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Here is an interesting view of the subject of transcripts, seen through the eyes of the attorney, our client.
The reporter’s transcript is the official record of legal proceedings. Deposition transcripts are used 1) for nailing down witness testimony for trial, and 2) for trial preparation. Court transcripts are used for preparation of motions and briefs. They are also read by appellate judges to review testimony and lower court rulings. They are a verbatim record of a legal proceeding.
We all know this. So why mention it? The answer is to give an orientation to a specific point: Transcripts are official, legal documents, and so must be given the necessary attention to detail and care that they merit.
Once scoped and a spellcheck run, proofreading is the action which puts polish on the product. Transcripts are proofread from the viewpoint of an attorney who is reading it for the first time. How does one accomplish this?
Be in a distraction-free space where you can fully focus. Read for content and understanding. Does it make sense? If no, why? Is there a word you don’t understand? If so, look it up and make sure it fits in the context. Is it the wrong word? If so, what should the word really be? Is some research needed? If something doesn’t seem quite right, double check your steno or audio.
Some real examples:
Transcript: I started with them as an in-charge director for headquarters.
Actual testimony: I started with them as an HR director for headquarters.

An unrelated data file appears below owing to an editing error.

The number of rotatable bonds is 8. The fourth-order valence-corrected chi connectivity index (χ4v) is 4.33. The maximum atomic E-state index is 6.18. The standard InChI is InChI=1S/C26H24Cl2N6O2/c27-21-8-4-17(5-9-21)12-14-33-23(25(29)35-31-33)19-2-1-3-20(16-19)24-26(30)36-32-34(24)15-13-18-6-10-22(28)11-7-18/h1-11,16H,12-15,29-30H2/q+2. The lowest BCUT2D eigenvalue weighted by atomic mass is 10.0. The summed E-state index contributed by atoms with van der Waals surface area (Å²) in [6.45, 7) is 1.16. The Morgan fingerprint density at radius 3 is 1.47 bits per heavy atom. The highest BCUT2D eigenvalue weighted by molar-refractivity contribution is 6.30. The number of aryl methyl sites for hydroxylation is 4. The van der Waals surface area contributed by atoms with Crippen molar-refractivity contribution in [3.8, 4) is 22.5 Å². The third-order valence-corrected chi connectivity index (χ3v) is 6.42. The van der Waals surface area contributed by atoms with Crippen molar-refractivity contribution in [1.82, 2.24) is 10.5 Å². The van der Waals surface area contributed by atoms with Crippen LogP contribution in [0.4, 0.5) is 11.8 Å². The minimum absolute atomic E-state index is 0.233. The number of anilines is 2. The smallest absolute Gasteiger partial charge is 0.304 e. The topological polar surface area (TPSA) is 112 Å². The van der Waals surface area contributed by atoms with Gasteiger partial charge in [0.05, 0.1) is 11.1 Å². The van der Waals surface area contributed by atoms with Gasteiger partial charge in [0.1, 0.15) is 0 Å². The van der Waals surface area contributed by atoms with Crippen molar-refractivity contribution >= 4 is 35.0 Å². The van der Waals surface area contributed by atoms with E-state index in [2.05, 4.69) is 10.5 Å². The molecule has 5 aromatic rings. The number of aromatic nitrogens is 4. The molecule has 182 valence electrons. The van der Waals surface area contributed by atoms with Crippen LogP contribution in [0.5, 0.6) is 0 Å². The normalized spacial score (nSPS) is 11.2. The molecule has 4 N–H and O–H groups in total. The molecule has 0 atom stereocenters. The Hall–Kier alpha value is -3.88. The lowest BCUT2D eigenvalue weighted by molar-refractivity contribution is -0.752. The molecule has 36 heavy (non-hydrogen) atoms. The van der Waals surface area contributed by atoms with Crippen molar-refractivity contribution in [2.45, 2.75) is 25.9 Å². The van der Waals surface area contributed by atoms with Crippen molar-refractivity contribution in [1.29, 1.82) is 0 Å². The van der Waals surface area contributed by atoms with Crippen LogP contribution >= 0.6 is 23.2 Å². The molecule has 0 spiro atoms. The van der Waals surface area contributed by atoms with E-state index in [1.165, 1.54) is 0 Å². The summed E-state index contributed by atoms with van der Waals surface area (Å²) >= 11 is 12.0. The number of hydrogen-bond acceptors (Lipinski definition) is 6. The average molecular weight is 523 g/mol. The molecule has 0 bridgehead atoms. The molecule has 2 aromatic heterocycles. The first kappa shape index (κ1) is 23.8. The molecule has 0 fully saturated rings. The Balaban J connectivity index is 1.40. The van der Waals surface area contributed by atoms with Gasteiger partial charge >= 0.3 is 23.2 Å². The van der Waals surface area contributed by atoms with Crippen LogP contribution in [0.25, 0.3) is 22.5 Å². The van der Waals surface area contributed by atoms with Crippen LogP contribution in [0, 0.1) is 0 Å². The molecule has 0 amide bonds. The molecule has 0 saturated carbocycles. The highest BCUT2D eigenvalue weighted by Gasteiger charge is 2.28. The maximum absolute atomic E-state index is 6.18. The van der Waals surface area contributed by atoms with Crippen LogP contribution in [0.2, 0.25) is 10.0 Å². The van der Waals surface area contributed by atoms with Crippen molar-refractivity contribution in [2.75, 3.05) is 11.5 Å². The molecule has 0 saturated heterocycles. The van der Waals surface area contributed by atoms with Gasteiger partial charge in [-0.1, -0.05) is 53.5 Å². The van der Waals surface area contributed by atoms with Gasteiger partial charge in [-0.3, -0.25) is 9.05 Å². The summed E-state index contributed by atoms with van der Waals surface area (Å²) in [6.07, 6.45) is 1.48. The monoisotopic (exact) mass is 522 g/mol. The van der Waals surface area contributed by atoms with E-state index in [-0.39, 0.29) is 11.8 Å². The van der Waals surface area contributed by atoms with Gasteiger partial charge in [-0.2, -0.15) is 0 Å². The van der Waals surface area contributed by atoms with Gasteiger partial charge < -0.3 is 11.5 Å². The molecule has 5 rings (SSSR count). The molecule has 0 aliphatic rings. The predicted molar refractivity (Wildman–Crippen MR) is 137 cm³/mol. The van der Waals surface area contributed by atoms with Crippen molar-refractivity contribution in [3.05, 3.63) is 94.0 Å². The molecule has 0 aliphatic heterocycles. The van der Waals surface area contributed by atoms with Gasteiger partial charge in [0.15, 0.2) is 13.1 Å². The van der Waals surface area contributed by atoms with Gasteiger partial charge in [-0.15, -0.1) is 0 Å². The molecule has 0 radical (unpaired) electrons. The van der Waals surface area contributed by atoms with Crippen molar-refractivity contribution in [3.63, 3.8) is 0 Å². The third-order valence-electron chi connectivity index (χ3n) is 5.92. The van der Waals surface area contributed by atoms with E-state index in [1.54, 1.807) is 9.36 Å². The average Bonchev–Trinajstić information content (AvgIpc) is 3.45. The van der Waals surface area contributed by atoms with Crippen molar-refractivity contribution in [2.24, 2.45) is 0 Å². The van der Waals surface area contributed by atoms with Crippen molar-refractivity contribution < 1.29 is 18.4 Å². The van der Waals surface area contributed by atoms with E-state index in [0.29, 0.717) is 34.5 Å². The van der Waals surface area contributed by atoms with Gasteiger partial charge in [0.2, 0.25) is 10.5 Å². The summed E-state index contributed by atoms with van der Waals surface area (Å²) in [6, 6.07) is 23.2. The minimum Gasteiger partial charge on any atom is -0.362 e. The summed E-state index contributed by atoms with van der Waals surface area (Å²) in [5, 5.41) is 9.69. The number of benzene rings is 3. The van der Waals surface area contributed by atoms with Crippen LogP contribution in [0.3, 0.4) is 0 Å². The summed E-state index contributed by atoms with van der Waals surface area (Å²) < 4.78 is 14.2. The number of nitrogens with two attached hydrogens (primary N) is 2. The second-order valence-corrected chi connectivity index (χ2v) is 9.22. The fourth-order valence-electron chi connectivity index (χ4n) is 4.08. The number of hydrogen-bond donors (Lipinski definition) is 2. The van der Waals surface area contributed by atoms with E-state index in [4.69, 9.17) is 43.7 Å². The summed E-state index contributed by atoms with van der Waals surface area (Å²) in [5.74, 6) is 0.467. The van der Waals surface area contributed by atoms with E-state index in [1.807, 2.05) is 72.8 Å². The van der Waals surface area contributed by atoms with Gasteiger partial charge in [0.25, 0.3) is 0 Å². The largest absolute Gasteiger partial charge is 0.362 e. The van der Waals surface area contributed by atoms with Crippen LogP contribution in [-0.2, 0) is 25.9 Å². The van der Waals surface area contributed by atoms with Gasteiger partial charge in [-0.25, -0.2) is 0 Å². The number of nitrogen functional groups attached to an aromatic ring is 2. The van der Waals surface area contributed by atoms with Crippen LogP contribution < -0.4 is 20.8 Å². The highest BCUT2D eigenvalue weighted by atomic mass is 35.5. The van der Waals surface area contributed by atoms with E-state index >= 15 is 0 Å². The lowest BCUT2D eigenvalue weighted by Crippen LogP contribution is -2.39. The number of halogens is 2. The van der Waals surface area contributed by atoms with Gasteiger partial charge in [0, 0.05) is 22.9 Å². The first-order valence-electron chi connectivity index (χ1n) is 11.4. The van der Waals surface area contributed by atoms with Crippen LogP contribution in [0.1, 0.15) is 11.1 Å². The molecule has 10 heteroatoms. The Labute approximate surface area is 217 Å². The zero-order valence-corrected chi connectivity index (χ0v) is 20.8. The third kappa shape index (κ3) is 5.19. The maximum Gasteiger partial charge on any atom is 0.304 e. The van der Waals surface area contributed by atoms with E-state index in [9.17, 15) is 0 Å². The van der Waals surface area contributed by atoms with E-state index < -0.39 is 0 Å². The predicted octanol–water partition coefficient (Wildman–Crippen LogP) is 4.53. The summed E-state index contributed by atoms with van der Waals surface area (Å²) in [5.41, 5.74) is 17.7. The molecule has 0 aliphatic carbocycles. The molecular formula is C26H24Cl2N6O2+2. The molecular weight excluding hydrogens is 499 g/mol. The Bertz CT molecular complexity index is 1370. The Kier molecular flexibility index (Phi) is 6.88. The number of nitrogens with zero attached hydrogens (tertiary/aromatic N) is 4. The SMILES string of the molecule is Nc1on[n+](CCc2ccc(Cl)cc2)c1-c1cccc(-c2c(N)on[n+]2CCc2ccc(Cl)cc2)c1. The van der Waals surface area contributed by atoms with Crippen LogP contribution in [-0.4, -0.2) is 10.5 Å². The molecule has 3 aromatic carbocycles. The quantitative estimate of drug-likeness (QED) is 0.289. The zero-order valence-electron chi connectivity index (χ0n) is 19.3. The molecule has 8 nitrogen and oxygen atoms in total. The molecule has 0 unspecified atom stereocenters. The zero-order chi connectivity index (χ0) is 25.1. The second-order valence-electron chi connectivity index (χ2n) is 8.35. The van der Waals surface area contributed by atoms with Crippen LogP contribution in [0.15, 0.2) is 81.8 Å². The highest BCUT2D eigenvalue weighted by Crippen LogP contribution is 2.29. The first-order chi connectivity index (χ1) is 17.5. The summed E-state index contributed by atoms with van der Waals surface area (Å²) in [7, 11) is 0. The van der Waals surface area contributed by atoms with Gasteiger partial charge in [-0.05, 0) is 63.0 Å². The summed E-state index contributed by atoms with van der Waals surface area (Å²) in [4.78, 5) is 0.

Transcript: The qualifying indications that are required
Actual testimony: The qualifications that are required
In the first example, “HR” and “in-charge” could sound very similar in a roomful of people, yet only one makes sense. The second example is an obvious “misstroke” which was not caught in proofreading, yet only the correct one makes sense.
Video’d transcripts are viewed by the client on a computer, following along the testimony next to the witness’s image. There are several legal computer apps which facilitate this. These apps display a split screen – the video’d image of the witness on one side of the screen and a scrolling transcript which is synchronized to the video on the other side of the screen. Because of this, transcripts must match the video exactly. This requires transcript preparation with an even higher level of precision.
When preparing transcripts, keep in mind that they are a tool for the client. Take the care to back up our legal system with the high quality transcripts that our attorneys and judges deserve and require. We can then feel great about our products, and by doing so we also maintain a perception of respect for our profession.